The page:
EBA published thematic note presenting a preliminary assessment of the impact of COVID-19 outbreak on the banking sector in EU. The assessment concludes that COVID-19 outbreak is placing unprecedented challenges on EU banks. It highlights that banks have entered the COVID-19 crisis with strong capital and liquidity buffers and have managed the pressure on operational capacities. However, this crisis will have a negative impact on the asset quality of banks while the operational resilience of banks is under pressure. Banks have significantly increased their reliance on central bank funding and are expected to continue using their liquidity buffers in the coming months.
Banks have built material capital and liquidity buffers, not least driven by the post global financial crisis regulation. Although profitability remains subdued and nonperforming are still high in some countries, regulatory reforms applied over the past few years have allowed banks to enter this crisis with ample capital and liquidity cushions and a healthier funding mix. High liquidity coverage ratios and central bank support have allowed banks to weather the first months of the COVID-19 crisis without major liquidity concerns. Nonetheless, once banks restart the process to build up their Minimum Requirement for own funds and Eligible Liabilities, or MREL, they might face higher costs than in the pre-COVID-19 days, which will further increase pressure on profitability of banks. The following are the key conclusions of the EBA assessment:
- Asset quality. In the medium term, asset quality is expected to deteriorate significantly. The cost of risk has already started to rise and nonperforming loans are likely to surge by the end of the year. Banks have already started to book higher provisions in their first quarter financial statements. A sensitivity analysis considering transition rates from the 2018 EU stress test shows that the increase in credit risk could have an average impact of about –380 basis points in common equity tier 1 (CET1) ratio. The EBA Guidelines on loan moratoria set criteria aimed to avoid the automatic reclassification of affected loans as forborne or defaulted. However, banks will still need to carefully track asset quality, in particular of loans exiting the moratoria status. They should also identify any need for forbearance measures as quickly as possible and prevent unnecessary moves of performing exposures to non-performing status. State guarantees for loans, introduced in many jurisdictions, might soften the impact on balance sheets of asset quality deterioration.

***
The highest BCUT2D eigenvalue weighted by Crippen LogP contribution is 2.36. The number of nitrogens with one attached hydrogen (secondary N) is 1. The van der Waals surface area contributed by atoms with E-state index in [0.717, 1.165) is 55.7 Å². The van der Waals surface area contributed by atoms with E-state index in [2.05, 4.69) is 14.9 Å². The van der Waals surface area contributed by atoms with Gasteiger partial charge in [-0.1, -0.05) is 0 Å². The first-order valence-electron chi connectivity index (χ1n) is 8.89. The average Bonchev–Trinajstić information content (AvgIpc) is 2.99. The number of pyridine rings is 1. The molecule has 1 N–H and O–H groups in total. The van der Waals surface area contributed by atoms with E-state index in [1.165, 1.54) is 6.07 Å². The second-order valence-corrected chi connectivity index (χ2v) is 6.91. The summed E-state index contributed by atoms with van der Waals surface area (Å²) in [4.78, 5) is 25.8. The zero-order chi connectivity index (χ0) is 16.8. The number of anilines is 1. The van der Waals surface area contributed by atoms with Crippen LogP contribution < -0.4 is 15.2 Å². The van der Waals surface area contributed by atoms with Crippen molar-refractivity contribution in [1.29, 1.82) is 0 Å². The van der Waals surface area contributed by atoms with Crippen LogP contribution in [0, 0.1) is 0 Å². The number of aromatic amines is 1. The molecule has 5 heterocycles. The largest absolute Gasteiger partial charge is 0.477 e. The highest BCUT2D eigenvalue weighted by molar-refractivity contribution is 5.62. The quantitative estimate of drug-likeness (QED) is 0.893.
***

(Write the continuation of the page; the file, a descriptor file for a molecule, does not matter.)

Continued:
- Capital levels. Although banks could face significant losses, capital buffers built prior to the pandemic and the relief provided by regulators and supervisors allow banks to provide relevant coverage for the rise in cost of risk and to maintain their important financing to the real economy. Even if 380 basis points of CET1 is depleted by credit risk-related losses, banks would, on average, retain a management buffer of nearly 1.1 percentage point above the overall capital requirement . Once this crisis is over, banks will have to rebuild capital buffers. Given their low market valuations, doing so inorganically might result in a high dilution for existing shareholders. The extent to which banks will be affected by the crisis is expected to differ widely, depending on, for instance, starting capital levels and operational efficiency as well as levels of exposure to the sectors more affected by the crisis. Competent authorities should quickly address any idiosyncratic weaknesses that could be exacerbated by the current crisis.
- Profitability. Profitability might remain subdued for an even longer period. Lending margins are likely to remain low as a result of the monetary stimulus by central banks. The expected credit quality deterioration will result in an increase in impairments. In addition, as many clients are now getting much more used to online banking, branch overcapacity might increase, pushing banks to embark on even more ambitious digitalization strategies. These can also be favored by the recent EC proposal to front-load the non-deduction of prudently valued software assets. Further pressure on profitability and faster digitalization might also stress the need to address overcapacity and for consolidation in the sector, at national or EU levels.
Keywords: Europe, EU, Banking, COVID-19, MREL, Credit Risk, Liquidity Risk, Basel, Regulatory Capital, Operational Risk, EBA
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